Back to Africa Check

Popular Nollywood actor Mercy Johnson doesn't have cancer – Facebook post is clickbait

IN SHORT: A series of Facebook posts claim that the popular Nigerian actor is dying of cancer. But this is false, and appears to be an attempt to make money from the gossip mill. 

Posts published on Facebook in Nigeria claim that one of Nigeria's most popular actors has been diagnosed with cancer.

The caption to one, which appears to be a link to a website, reads: “Super actress Mercy Johnson has confirmed that she was diagnosed with cancer, this morning, We pray that God Heal Her. Please if you have a good heart Drop a prayer for her. Kindly type GÉT WELL SÔON.”

Mercy Johnson Okojie is a Nigerian actor, producer and director. Her films include Battle on Buka Street (2022), The Legend of Inikpi (2020) and Weeping Soul (2011).

The link includes what appears to be a screenshot from a video, showing a collage of photos of Okojie, and the claim that Okojie is not only ill with cancer, but “dying”.  

This link was also posted here, here, here, here, here and here.

But is this news about the actor true?

Mercy Okojie false cancer claim

Clickbait for money

The link shared on Facebook does not lead to an article or video with more details about Okojie’s health. Instead, it directed us to a page with a QR code and the instruction “Scan to download the app”.Mercy Johnson Cancer Hoax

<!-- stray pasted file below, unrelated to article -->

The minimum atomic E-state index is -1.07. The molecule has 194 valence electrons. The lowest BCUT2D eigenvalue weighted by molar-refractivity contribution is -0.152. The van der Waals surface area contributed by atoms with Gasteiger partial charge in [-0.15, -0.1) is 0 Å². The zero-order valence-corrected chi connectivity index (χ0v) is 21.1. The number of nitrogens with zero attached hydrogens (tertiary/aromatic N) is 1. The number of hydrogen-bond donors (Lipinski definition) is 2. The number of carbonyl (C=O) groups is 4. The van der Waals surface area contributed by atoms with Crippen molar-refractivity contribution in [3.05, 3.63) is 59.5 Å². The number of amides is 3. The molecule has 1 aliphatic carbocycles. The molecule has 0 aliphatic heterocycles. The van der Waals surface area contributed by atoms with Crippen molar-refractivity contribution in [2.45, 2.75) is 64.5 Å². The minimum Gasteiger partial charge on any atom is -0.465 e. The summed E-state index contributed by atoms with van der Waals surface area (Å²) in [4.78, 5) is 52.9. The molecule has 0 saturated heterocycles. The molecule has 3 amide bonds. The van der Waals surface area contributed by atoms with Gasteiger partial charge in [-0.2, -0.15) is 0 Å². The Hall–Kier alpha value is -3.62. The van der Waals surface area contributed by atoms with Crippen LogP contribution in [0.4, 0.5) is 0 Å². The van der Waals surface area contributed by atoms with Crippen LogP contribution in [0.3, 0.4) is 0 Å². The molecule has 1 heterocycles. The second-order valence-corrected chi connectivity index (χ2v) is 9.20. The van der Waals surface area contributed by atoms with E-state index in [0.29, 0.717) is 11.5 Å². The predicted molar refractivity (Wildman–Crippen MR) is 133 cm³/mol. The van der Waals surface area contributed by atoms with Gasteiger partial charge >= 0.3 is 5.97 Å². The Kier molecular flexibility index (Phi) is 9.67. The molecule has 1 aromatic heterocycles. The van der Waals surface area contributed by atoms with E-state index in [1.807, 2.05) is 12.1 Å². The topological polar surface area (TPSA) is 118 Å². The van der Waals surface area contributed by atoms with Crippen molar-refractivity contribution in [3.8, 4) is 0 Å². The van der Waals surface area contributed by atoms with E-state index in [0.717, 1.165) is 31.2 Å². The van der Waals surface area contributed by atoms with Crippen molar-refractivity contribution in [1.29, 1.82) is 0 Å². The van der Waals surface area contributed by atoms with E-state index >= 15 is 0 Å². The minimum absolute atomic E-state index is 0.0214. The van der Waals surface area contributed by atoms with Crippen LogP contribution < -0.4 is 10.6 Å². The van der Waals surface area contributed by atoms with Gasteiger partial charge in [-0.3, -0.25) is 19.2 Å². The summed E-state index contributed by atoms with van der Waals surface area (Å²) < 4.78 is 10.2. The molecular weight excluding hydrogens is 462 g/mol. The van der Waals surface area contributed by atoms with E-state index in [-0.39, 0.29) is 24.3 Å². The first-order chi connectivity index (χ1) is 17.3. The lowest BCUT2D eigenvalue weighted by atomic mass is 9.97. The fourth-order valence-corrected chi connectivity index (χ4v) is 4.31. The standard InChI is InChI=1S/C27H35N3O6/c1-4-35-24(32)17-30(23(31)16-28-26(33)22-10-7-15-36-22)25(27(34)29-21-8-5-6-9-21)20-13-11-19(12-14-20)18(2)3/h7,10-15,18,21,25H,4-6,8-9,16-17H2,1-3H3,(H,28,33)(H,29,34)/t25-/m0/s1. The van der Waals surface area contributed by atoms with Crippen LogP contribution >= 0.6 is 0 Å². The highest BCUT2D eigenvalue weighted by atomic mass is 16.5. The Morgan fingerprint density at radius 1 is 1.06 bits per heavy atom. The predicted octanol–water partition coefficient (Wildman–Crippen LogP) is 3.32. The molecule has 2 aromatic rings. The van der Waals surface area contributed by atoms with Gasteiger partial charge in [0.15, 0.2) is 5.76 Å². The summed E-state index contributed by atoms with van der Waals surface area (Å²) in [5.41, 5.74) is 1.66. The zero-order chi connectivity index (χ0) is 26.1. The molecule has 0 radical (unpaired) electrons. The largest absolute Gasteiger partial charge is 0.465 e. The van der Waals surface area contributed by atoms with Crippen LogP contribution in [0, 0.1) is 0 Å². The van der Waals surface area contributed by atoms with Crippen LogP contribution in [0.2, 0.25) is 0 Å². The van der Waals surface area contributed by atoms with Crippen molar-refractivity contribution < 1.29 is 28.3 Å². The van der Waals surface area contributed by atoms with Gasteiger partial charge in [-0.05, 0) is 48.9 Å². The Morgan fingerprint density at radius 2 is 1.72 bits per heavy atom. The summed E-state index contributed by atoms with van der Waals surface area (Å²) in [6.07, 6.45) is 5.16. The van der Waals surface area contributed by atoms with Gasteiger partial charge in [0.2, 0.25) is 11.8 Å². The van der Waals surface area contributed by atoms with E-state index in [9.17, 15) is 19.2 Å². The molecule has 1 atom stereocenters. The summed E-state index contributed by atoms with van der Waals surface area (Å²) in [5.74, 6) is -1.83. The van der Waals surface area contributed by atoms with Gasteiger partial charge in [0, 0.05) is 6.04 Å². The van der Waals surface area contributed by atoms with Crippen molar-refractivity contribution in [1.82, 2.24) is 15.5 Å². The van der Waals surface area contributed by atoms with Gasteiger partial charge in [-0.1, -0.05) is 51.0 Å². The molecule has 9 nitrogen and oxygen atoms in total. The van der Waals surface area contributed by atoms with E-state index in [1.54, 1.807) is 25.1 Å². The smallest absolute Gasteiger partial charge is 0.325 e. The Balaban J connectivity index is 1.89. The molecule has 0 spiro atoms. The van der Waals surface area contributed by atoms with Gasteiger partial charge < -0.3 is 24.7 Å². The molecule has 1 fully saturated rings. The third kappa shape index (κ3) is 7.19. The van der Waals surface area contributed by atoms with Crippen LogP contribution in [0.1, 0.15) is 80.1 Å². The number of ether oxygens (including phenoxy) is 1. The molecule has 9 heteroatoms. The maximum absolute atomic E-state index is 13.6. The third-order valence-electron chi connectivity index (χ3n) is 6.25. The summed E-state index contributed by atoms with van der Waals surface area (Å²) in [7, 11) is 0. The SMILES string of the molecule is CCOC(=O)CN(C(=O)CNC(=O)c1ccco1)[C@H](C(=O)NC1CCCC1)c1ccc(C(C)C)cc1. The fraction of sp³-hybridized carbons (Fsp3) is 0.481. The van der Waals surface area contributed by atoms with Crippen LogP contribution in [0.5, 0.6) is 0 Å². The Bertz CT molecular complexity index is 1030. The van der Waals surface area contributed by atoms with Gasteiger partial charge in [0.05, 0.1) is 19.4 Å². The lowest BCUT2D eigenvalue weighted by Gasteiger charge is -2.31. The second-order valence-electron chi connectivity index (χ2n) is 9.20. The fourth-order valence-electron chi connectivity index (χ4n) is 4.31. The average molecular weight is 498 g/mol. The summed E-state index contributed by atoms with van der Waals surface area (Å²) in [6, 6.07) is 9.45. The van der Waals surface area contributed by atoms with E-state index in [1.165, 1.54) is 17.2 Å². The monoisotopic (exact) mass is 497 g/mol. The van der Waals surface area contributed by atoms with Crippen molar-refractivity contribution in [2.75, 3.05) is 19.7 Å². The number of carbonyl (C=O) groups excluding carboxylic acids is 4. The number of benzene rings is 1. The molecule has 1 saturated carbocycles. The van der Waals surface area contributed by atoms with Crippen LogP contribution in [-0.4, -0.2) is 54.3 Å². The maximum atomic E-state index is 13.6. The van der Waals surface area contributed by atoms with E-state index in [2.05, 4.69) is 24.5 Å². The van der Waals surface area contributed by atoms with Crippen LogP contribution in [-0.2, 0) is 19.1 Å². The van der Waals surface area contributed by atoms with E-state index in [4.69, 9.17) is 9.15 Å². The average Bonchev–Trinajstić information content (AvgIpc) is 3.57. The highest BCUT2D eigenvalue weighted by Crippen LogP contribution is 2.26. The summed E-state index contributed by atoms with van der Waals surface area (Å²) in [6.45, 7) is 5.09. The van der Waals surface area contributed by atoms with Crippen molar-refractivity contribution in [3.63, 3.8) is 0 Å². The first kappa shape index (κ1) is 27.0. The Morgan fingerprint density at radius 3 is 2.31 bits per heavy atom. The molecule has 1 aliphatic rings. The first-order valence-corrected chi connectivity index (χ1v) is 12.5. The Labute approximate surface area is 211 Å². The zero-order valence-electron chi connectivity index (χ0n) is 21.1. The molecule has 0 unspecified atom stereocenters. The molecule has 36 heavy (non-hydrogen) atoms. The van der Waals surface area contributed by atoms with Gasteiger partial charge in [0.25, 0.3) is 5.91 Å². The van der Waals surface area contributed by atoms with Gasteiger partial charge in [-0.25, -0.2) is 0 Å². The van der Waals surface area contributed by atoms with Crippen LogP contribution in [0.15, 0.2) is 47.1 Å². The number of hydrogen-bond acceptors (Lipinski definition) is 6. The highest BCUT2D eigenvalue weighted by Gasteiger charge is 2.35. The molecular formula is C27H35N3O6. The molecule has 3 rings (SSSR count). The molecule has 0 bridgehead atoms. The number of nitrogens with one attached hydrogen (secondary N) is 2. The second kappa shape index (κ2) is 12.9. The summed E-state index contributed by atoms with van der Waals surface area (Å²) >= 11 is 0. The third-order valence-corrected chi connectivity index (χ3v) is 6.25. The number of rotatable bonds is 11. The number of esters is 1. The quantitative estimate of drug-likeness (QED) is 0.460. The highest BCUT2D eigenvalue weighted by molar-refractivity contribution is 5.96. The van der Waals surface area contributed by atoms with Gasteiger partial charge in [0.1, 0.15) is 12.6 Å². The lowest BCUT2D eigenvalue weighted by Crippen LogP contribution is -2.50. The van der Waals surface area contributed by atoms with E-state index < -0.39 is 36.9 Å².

The link appears to be clickbait, possibly to generate advertising revenue or payments from downloading the app.

On 14 January 2023, Okojie posted a video saying she didn't have cancer, but had had a cancer scare.

However, the Facebook posts falsely claiming otherwise – and possibly making money from the lie – are still circulating months later.


Republish our content for free

We believe that everyone needs the facts.

You can republish the text of this article free of charge, both online and in print. However, we ask that you pay attention to these simple guidelines. In a nutshell:

1. Do not include images, as in most cases we do not own the copyright.

2. Please do not edit the article.

3. Make sure you credit "Africa Check" in the byline and don't forget to mention that the article was originally published on

For publishers: what to do if your post is rated false

A fact-checker has rated your Facebook or Instagram post as “false”, “altered”, “partly false” or “missing context”. This could have serious consequences. What do you do?

Click on our guide for the steps you should follow.

Publishers guide

Africa Check teams up with Facebook

Africa Check is a partner in Meta's third-party fact-checking programme to help stop the spread of false information on social media.

The content we rate as “false” will be downgraded on Facebook and Instagram. This means fewer people will see it.

You can also help identify false information on Facebook. This guide explains how.

Add new comment

Restricted HTML

  • Allowed HTML tags: <a href hreflang> <em> <strong> <cite> <blockquote cite> <code> <ul type> <ol start type> <li> <dl> <dt> <dd> <h2 id> <h3 id> <h4 id> <h5 id> <h6 id>
  • Lines and paragraphs break automatically.
  • Web page addresses and email addresses turn into links automatically.
limit: 600 characters

Want to keep reading our fact-checks?

We will never charge you for verified, reliable information. Help us keep it that way by supporting our work.

Become a newsletter subscriber

Support independent fact-checking in Africa.